• charged an additional services fee for a bundled package but did not provide an itemised cost for each service;
  • had no review process to assess a consumer’s capacity to benefit from the additional services provided; and
  • included care and services in a package of services already required to be provided under the Quality of Care Principles 2014 (e.g. a communal newspaper, a choice of meals at lunch and dinner, exercise classes and bus outings).

In response to the Notice, Arcare proposed a range of actions it would take. However, these actions were not sufficient to address the complaint. So ACQSC issued Directions to Arcare. These Directions outlined the actions Arcare was required to undertake (including necessary timeframes) in order to meet its responsibilities under the Aged Care Act 1997. Arcare was required to:

  • take action to provide an itemised list (including costs) for each element of its bundled package of additional fees;
  • provide accurate information about the availability and access arrangements for the included care and services;
  • only charge for additional care and services where care recipients are able to derive a benefit from them;
  • cease charging for items that should be provided under the Quality of Care Principles 2014; and
  • provide refunds where they have charged additional fees unlawfully.

Arcare challenged the Directions Order in the Federal Court. It soon became clear that ACQSC was no match for Arcare’s lawyers. After a year of legal shenanigans, ACQSC advised the daughter to negotiate directly with Arcare for compensation. However, the daughter was not fighting only for her parents. She was fighting for all Arcare residents who are charged for services they do not use.

Arcare continues to charge additional fees irrespective of whether residents use these services. They also do not provide an itemised list (including costs) for each service (see recent invoice).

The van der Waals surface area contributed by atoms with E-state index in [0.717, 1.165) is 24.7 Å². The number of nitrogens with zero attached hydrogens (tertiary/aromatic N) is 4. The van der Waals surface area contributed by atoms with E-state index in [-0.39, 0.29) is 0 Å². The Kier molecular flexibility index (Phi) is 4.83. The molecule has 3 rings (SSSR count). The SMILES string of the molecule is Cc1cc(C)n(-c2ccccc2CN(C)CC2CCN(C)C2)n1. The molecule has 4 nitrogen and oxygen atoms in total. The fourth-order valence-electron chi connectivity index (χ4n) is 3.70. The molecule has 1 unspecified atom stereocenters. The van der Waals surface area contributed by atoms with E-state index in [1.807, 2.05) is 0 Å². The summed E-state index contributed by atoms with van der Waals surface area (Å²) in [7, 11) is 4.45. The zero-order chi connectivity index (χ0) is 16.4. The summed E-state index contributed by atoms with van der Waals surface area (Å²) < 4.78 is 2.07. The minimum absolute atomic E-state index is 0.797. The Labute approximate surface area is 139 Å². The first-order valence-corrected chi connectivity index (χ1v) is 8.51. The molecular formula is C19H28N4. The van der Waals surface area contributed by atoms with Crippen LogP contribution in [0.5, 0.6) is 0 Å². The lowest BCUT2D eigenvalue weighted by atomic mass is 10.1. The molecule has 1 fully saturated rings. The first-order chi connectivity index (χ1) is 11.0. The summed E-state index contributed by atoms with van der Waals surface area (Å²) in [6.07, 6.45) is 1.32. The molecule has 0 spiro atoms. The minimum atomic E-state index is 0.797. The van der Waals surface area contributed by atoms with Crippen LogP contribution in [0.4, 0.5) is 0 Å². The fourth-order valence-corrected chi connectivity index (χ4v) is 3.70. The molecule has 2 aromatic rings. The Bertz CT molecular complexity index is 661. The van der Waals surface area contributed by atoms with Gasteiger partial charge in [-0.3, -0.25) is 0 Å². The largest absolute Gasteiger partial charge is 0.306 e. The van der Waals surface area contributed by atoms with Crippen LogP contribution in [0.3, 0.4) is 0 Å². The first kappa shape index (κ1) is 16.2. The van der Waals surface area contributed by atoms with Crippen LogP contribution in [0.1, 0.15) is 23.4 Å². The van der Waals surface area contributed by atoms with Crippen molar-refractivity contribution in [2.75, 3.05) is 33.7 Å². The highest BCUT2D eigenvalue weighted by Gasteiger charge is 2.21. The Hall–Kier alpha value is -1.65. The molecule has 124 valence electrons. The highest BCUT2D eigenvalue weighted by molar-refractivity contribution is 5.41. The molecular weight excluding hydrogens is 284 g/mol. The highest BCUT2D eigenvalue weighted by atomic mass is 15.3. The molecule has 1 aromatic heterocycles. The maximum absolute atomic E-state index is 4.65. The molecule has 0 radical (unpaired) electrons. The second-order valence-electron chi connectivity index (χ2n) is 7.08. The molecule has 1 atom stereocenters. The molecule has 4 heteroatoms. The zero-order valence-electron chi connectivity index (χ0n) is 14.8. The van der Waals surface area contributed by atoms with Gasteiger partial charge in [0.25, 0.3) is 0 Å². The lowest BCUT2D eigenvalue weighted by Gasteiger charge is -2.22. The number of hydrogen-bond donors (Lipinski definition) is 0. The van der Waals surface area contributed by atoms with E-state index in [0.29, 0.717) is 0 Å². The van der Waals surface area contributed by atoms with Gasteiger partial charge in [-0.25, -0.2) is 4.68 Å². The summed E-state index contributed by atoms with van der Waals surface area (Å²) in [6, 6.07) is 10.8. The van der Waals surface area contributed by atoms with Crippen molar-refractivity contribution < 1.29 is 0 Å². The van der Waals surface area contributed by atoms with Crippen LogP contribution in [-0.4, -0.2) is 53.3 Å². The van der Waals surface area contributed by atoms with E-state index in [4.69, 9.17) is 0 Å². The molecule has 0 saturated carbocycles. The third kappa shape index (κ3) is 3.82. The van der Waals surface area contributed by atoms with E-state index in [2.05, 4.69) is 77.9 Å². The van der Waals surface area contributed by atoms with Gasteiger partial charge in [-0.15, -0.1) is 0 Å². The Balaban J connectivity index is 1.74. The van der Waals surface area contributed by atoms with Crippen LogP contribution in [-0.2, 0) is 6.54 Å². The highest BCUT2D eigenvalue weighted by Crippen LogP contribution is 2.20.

Although the aged care regulator is fully aware that Arcare and other aged care providers are not acting in accordance with aged care legislation, ACQSC has washed its hands. ACQSC simply does not have the power to enforce residents’ legal rights. What is the point of the government introducing a new Aged Care Act without a strong regulator with the power to enforce legislation?

In 2018, Regis and Japara were forced to repay residents millions of dollars that had been charged to clients under the guise of an ‘asset refurbishment fee’. The ‘asset refurbishment fee’ that was declared illegal by the Federal Court. It’s well past time for Anika Wells, Minister for Aged Care, to step up and declare it illegal for aged care providers to charge residents for services that they are not receiving in an aged care home.

Letter to PM

1 August, 2022

Dear Prime Minister,

Thank you for your determination to reform the aged care system. We welcome most of the changes incorporated within the Aged Care and Other Legislation Amendment (Royal Commission Response) Bill 2022 (“the Aged Care Reform Bill”).  

However, it beggars belief that the Albanese government remains committed to Schedule 9.

Schedule 9 provides immunity to aged care providers who comply with the Quality of Care Principles under the Aged Care Act, 1997.  Yet these principles haven’t even been written!